When a 98 year-old woman entered a nursing home several years ago, her family dreamed that she might return to the assisted-living facility that she had called home for many years. Unfortunately, unable to walk and suffering from dementia, she had reached a point where she needed around-the-clock care. At the nursing home, her condition worsened, and she contracted an infection that caused diarrhea and required isolation from other residents. After five weeks, she passed away at the nursing home.
Despite her condition, her records show that she was receiving more than 5 hours of therapy per day. On the day that she passed away, the nursing home claims that she received more than 2 hours of therapy. If you’re thinking that doesn’t make sense, you’re right. Here at the Jehl Law Group, we see nursing homes committing fraud like this all too often. We have seen nursing homes bill for therapy and other services that they don’t actually provide.
Earlier this year, Kindred Healthcare Inc. and two of its subsidiaries agreed to pay the federal government $125 million to settle an ongoing fraud lawsuit. Kindred Healthcare Inc. is one of the larger nursing home chains in the country, and the government alleged that they were fraudulently billing for unnecessary therapy services. Life Care Centers of America, another large nursing home chain, is also being sued for these same practices.
What kind of therapy do nursing homes provide? Physical, Speech, and Occupational Therapies are the most common forms of therapy provided at nursing homes. These therapies can have huge benefits for some residents.
Then why would a nursing home pretend to provide therapy to some residents? Money. Medicare reimbursements for therapy are one of the largest funding sources for nursing homes. The more therapy that nursing homes provide or claim to provide; the more money they receive from the government. There are five levels of therapy for residents, and nursing homes receive more funding for each level:
- Low: 45-149 minutes of therapy per week, receiving therapy at least 3 days per week.
- Medium: 150-324 minutes, receiving therapy at least 5 days per week.
- High: 325-499 minutes. One specific discipline (i.e. speech, physical, or occupational) at least 5 days per week.
- Very-High: 500-719 minutes. One specific discipline at least 5 days per week.
- Ultra-High: Over 720 minutes. At least two disciplines of therapy and one of them has to occur at least 5 days per week.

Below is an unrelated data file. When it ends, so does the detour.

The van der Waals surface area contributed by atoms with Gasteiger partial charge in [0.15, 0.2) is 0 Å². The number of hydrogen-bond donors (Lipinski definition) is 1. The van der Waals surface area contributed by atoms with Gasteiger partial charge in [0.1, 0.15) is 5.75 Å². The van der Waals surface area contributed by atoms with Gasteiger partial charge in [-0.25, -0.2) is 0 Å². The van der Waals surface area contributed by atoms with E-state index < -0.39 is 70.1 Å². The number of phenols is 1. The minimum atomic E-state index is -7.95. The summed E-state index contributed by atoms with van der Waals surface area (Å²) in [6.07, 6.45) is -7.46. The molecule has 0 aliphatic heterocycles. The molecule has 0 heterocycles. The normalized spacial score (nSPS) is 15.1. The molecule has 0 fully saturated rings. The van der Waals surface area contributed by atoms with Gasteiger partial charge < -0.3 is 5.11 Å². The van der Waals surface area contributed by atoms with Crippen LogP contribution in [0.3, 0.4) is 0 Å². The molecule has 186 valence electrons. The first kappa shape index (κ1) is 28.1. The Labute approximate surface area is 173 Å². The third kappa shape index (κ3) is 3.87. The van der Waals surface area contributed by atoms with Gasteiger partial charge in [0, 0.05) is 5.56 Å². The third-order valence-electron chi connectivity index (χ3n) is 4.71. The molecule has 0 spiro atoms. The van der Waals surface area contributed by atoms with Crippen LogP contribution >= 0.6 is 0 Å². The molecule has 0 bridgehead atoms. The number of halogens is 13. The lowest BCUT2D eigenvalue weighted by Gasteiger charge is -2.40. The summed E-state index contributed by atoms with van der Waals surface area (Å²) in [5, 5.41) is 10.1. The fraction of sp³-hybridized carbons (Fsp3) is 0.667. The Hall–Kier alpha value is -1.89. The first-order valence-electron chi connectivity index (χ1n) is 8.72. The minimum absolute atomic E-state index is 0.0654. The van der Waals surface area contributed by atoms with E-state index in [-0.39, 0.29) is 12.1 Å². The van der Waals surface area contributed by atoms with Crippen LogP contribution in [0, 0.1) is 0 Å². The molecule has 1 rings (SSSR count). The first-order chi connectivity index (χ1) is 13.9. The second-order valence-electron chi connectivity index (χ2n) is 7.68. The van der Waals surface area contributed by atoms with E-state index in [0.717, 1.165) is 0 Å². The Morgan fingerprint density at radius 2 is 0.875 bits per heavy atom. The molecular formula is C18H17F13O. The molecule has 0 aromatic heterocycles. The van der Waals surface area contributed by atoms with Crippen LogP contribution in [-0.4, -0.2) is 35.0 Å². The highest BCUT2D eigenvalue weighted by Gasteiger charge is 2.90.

In our case, the nursing home claimed that a 98 year old woman who was unable to walk and suffering from dementia was receiving ultra-high therapy with 875.6 minutes of therapy per week.
How do they do it? Nursing homes can use a variety of methods to increase therapy levels fraudulently. These are some of the most common that we see here at the Jehl Law Group:
- Some nursing homes may report that therapy was provided even when the patient was asleep, unable to complete therapy, or sometimes absent from the nursing home altogether.
- Some nursing homes may continue providing therapy services even though therapists have recommended that the resident no longer needed therapy.
- “Skilling” or “ramping”: Nursing homes are not required to disclose the therapy hours that a resident receives every week. Instead, they do a week-long assessment and submit that information to the government. The government then uses that information to determine how much to reimburse the nursing home. To trick the government, nursing homes may “skill the patients” by “ramping” up the therapy hours that they receive during that initial assessment period. As soon as the assessment period ends, the nursing homes will then stop or decrease the therapy hours that residents are receiving. Nursing homes may not notify the government of the decrease, so they keep getting paid for services that they are not providing to residents.
- Some nursing homes may not even bother with those initial assessments, and instead they will just place all residents into the highest therapy levels so that they receive the highest amount of money from the government. In doing this, they would disregard the actual needs of the resident.
If you think you or a loved one is receiving unnecessary therapy services or inadequate care, do not hesitate to contact us at the Jehl Law Group. We have attorneys with years of experience exposing the abusive, neglectful, and fraudulent practices of nursing homes.